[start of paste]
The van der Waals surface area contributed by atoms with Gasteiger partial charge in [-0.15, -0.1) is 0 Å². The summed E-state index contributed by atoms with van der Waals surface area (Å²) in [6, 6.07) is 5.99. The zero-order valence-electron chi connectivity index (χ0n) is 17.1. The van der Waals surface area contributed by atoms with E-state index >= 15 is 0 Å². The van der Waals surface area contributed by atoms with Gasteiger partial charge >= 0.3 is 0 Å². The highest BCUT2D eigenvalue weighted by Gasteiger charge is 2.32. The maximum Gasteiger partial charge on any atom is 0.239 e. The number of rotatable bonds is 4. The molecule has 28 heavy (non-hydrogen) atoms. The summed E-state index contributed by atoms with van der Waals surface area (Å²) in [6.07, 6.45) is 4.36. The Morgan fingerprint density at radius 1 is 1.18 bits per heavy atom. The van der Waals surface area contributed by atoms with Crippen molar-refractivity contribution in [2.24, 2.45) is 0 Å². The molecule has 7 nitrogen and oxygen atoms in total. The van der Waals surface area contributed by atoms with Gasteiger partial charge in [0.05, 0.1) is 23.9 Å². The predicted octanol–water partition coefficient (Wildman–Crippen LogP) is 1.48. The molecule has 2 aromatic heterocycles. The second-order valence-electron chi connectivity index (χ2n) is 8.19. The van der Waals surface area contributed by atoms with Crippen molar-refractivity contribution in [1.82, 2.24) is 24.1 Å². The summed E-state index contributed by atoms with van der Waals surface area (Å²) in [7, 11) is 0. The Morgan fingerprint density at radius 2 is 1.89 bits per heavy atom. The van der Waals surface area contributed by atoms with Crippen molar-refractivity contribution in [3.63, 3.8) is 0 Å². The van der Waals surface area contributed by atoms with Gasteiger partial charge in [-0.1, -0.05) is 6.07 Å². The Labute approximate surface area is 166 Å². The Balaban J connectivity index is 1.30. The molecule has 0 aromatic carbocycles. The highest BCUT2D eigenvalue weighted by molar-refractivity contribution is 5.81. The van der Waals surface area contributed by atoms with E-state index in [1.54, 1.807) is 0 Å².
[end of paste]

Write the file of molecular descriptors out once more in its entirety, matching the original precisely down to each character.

The van der Waals surface area contributed by atoms with Gasteiger partial charge in [-0.15, -0.1) is 0 Å². The summed E-state index contributed by atoms with van der Waals surface area (Å²) in [6, 6.07) is 5.99. The zero-order valence-electron chi connectivity index (χ0n) is 17.1. The van der Waals surface area contributed by atoms with E-state index >= 15 is 0 Å². The van der Waals surface area contributed by atoms with Gasteiger partial charge >= 0.3 is 0 Å². The highest BCUT2D eigenvalue weighted by Gasteiger charge is 2.32. The maximum Gasteiger partial charge on any atom is 0.239 e. The number of rotatable bonds is 4. The molecule has 28 heavy (non-hydrogen) atoms. The summed E-state index contributed by atoms with van der Waals surface area (Å²) in [6.07, 6.45) is 4.36. The Morgan fingerprint density at radius 1 is 1.18 bits per heavy atom. The van der Waals surface area contributed by atoms with Crippen molar-refractivity contribution in [2.24, 2.45) is 0 Å². The molecule has 7 nitrogen and oxygen atoms in total. The van der Waals surface area contributed by atoms with Gasteiger partial charge in [0.05, 0.1) is 23.9 Å². The predicted octanol–water partition coefficient (Wildman–Crippen LogP) is 1.48. The molecule has 2 aromatic heterocycles. The second-order valence-electron chi connectivity index (χ2n) is 8.19. The van der Waals surface area contributed by atoms with Crippen molar-refractivity contribution in [1.82, 2.24) is 24.1 Å². The summed E-state index contributed by atoms with van der Waals surface area (Å²) in [7, 11) is 0. The Morgan fingerprint density at radius 2 is 1.89 bits per heavy atom. The van der Waals surface area contributed by atoms with Crippen molar-refractivity contribution in [3.63, 3.8) is 0 Å². The van der Waals surface area contributed by atoms with Gasteiger partial charge in [-0.1, -0.05) is 6.07 Å². The Labute approximate surface area is 166 Å². The Balaban J connectivity index is 1.30. The molecule has 0 aromatic carbocycles. The highest BCUT2D eigenvalue weighted by molar-refractivity contribution is 5.81. The van der Waals surface area contributed by atoms with E-state index in [1.54, 1.807) is 0 Å².